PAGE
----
The League of Women Voters
In the June, only a quarter of California voters cast ballots in the state’s primary election, a record low.
In Los Angeles, similar concerns about voter turnout aren’t new. The Los Angeles 2020 Commission highlighted the city’s woeful record of voting and civic engagement, which has stimulated calls to find new ways to bring registered voters to ballots, including a startling proposal to offer voters cash prizes via random drawings.
In a time where civic participation is seemingly at its lowest ebb, the role of the League of Women Voters is more important than ever. Though it often flies under the radar, the nonprofit organization plays an important role in
encouraging voter participation and education. Long known for its voter guides and election information, the League of Women Voters sponsors civic events at the national, state, and local levels designed to broaden understanding of public policy issues. But the organization also pursues an active advocacy role for select issues and provides election management services to a wide array of local democratic organizations such as neighborhood councils, labor unions, and nonprofits.
On Monday, September 8, the Bedrosian Center welcomes Raquel Beltran, executive director of the League of Women Voters of Los Angeles, as part of 2014-2015 Lunch with a Leader series. Beltran will discuss lessons learned from legendary labor leader and political activist Cesar Chavez, the unique civic character of Los Angeles, what citizens can do to become more involved in the electoral process, and her experiences overseeing a largely volunteer-driven political organization includes Los Angeles, Culver City, Beverly Hills, Calabasas, and North Hollywood.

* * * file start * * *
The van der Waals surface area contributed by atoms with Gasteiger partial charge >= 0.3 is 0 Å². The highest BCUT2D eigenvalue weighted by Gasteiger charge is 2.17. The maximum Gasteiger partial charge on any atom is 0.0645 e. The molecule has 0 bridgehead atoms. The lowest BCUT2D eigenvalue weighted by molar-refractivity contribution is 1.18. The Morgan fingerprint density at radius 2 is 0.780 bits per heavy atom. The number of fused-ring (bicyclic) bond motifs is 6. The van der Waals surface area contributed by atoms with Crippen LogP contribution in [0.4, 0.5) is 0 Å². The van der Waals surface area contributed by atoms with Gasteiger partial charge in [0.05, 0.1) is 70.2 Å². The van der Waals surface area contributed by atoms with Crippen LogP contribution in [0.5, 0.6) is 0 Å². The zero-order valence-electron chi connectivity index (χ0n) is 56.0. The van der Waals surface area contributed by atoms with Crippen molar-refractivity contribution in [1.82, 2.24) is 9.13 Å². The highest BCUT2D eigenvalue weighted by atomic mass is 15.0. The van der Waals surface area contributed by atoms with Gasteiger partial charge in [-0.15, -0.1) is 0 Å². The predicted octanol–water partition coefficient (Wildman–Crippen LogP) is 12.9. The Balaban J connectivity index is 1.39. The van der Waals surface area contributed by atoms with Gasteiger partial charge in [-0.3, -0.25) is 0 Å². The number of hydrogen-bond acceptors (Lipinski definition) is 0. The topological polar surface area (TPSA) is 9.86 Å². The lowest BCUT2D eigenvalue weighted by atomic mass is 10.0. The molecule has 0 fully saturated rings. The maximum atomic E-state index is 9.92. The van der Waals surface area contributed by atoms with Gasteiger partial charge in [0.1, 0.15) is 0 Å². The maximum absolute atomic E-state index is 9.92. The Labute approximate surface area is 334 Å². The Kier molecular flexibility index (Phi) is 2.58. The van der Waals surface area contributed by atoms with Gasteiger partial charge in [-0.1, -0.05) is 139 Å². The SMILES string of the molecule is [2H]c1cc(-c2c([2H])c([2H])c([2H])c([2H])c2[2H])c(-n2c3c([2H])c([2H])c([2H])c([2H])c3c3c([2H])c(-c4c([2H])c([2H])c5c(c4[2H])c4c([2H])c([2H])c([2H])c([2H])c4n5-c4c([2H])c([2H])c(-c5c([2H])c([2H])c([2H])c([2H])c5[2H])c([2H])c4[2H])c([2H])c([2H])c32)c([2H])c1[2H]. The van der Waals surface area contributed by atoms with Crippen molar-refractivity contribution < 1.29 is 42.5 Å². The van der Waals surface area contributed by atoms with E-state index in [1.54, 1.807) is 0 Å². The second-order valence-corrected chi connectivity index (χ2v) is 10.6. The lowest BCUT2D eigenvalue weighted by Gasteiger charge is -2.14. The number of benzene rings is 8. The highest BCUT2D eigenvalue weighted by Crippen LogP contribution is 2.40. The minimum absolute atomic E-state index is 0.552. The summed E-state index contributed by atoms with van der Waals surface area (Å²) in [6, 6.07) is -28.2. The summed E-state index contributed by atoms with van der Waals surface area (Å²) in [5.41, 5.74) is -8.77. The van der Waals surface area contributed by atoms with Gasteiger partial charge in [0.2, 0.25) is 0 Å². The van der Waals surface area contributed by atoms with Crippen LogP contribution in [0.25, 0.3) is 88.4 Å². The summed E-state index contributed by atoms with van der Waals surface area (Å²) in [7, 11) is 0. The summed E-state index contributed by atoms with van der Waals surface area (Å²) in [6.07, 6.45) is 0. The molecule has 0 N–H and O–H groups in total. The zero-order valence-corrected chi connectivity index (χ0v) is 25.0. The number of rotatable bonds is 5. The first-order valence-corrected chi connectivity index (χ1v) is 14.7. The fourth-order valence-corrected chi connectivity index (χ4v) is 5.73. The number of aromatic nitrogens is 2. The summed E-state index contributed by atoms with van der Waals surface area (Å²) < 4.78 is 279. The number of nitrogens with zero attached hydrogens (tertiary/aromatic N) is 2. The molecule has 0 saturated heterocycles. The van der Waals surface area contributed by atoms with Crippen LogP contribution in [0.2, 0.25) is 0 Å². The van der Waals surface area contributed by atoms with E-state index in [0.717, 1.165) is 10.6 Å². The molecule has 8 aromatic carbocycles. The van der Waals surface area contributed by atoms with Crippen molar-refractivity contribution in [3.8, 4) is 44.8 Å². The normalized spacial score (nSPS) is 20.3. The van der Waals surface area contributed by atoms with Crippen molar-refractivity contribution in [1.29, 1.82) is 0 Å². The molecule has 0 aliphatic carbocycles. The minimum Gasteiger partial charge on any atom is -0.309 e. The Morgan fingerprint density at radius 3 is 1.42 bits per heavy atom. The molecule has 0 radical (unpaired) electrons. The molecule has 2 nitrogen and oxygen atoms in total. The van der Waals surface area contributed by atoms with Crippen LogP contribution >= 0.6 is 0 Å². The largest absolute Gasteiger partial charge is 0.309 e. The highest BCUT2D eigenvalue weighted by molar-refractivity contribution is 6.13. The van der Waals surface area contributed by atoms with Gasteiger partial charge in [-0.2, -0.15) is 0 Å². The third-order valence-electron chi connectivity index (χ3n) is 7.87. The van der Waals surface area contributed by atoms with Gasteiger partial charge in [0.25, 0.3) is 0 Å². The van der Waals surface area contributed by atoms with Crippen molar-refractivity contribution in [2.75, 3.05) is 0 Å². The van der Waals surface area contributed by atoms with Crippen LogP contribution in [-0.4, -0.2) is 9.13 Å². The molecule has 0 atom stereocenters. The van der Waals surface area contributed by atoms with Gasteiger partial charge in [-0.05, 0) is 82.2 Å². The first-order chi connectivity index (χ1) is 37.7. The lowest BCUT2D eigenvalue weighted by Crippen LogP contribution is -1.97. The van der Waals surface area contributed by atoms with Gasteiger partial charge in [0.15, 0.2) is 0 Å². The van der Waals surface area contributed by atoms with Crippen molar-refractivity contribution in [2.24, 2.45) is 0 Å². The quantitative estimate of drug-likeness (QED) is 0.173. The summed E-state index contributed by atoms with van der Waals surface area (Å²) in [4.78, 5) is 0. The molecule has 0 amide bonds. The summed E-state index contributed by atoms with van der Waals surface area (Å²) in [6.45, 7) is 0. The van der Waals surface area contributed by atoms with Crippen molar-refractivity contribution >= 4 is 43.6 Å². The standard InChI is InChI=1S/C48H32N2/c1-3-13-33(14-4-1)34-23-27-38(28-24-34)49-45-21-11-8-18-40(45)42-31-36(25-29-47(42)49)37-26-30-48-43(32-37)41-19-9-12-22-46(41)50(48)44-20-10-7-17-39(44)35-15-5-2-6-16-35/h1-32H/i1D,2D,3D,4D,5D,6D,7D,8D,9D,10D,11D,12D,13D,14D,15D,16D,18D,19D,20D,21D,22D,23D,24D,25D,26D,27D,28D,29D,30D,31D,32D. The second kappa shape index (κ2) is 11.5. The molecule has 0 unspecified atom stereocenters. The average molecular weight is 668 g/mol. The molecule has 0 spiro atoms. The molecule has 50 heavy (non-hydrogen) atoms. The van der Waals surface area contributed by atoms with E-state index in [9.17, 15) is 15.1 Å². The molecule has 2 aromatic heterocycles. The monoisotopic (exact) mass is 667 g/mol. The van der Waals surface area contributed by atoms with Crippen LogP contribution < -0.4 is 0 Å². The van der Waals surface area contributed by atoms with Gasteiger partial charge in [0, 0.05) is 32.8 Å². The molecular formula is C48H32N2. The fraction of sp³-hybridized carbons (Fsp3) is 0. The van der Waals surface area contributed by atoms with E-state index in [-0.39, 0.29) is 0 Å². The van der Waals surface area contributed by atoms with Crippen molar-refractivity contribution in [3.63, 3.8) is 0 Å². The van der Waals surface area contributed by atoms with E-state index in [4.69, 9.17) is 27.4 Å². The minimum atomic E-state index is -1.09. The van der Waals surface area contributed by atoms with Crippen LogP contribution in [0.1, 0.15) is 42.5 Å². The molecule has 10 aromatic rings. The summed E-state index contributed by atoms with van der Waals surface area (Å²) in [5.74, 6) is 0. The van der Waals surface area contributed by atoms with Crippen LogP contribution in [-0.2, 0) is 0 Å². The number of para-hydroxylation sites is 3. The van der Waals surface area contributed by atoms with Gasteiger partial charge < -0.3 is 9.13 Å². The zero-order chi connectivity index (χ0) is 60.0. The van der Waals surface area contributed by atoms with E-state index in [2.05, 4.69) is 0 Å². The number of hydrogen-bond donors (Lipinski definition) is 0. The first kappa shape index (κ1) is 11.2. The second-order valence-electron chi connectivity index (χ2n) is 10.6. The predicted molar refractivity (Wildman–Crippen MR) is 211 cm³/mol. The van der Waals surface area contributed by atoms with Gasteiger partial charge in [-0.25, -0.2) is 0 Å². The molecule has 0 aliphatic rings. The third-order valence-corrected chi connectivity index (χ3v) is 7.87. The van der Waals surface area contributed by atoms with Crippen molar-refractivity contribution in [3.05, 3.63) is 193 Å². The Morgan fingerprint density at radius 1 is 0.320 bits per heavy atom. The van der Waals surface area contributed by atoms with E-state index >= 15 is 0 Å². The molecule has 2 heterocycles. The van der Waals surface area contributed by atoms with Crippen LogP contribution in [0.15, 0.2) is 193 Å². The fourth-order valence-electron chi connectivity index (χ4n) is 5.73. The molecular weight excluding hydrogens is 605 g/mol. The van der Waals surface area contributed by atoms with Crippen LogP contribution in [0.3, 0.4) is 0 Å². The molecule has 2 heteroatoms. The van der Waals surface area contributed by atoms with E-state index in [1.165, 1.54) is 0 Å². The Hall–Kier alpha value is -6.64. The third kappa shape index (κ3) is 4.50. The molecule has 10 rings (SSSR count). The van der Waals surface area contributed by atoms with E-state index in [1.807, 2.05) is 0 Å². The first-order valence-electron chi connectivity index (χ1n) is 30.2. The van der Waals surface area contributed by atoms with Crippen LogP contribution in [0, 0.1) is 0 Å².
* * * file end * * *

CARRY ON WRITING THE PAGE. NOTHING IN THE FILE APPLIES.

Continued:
According to Beltran, education is central to improving voter engagement. “My hope is that we give people the tools they need to make educated decisions at the polls,” she said recently. “Only then will we see voter turnout increase significantly in the state. Engagement is pivotal to having a successful democracy in our country.”
Seating is limited for this event. For more information, contact Donnajean Ward to request an invitation.